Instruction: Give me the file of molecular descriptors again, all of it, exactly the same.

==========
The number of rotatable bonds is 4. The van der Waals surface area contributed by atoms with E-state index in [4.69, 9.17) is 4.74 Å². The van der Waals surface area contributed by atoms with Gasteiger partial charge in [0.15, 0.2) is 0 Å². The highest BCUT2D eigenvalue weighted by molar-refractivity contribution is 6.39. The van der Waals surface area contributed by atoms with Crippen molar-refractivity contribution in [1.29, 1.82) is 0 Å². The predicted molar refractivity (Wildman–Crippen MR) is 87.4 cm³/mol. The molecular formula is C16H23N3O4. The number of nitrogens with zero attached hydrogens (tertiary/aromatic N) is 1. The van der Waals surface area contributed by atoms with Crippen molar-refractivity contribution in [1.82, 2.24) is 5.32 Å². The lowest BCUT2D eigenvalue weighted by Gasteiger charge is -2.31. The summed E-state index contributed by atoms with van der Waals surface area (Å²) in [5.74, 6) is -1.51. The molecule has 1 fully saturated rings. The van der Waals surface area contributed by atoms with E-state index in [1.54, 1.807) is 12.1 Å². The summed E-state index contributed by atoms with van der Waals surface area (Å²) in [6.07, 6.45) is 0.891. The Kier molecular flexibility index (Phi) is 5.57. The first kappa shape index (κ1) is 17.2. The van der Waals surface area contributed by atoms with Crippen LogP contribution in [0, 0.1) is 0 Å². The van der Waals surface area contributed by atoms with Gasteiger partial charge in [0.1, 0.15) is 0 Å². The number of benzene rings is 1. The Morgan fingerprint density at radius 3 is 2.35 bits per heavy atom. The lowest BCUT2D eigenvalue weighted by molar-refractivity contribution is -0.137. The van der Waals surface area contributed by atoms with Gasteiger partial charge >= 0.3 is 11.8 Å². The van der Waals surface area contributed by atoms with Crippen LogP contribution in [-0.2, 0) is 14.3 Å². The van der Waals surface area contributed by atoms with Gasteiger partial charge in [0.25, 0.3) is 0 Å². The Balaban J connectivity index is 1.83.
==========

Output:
The number of rotatable bonds is 4. The van der Waals surface area contributed by atoms with E-state index in [4.69, 9.17) is 4.74 Å². The van der Waals surface area contributed by atoms with Gasteiger partial charge in [0.15, 0.2) is 0 Å². The highest BCUT2D eigenvalue weighted by molar-refractivity contribution is 6.39. The van der Waals surface area contributed by atoms with Crippen molar-refractivity contribution in [1.29, 1.82) is 0 Å². The predicted molar refractivity (Wildman–Crippen MR) is 87.4 cm³/mol. The molecular formula is C16H23N3O4. The number of nitrogens with zero attached hydrogens (tertiary/aromatic N) is 1. The van der Waals surface area contributed by atoms with Crippen molar-refractivity contribution in [1.82, 2.24) is 5.32 Å². The lowest BCUT2D eigenvalue weighted by Gasteiger charge is -2.31. The summed E-state index contributed by atoms with van der Waals surface area (Å²) in [5.74, 6) is -1.51. The molecule has 1 fully saturated rings. The van der Waals surface area contributed by atoms with E-state index in [1.54, 1.807) is 12.1 Å². The summed E-state index contributed by atoms with van der Waals surface area (Å²) in [6.07, 6.45) is 0.891. The Kier molecular flexibility index (Phi) is 5.57. The first kappa shape index (κ1) is 17.2. The van der Waals surface area contributed by atoms with Crippen LogP contribution in [0, 0.1) is 0 Å². The van der Waals surface area contributed by atoms with Gasteiger partial charge in [0.1, 0.15) is 0 Å². The number of benzene rings is 1. The Morgan fingerprint density at radius 3 is 2.35 bits per heavy atom. The lowest BCUT2D eigenvalue weighted by molar-refractivity contribution is -0.137. The van der Waals surface area contributed by atoms with Gasteiger partial charge >= 0.3 is 11.8 Å². The van der Waals surface area contributed by atoms with Crippen LogP contribution in [-0.2, 0) is 14.3 Å². The van der Waals surface area contributed by atoms with Gasteiger partial charge in [0.25, 0.3) is 0 Å². The Balaban J connectivity index is 1.83.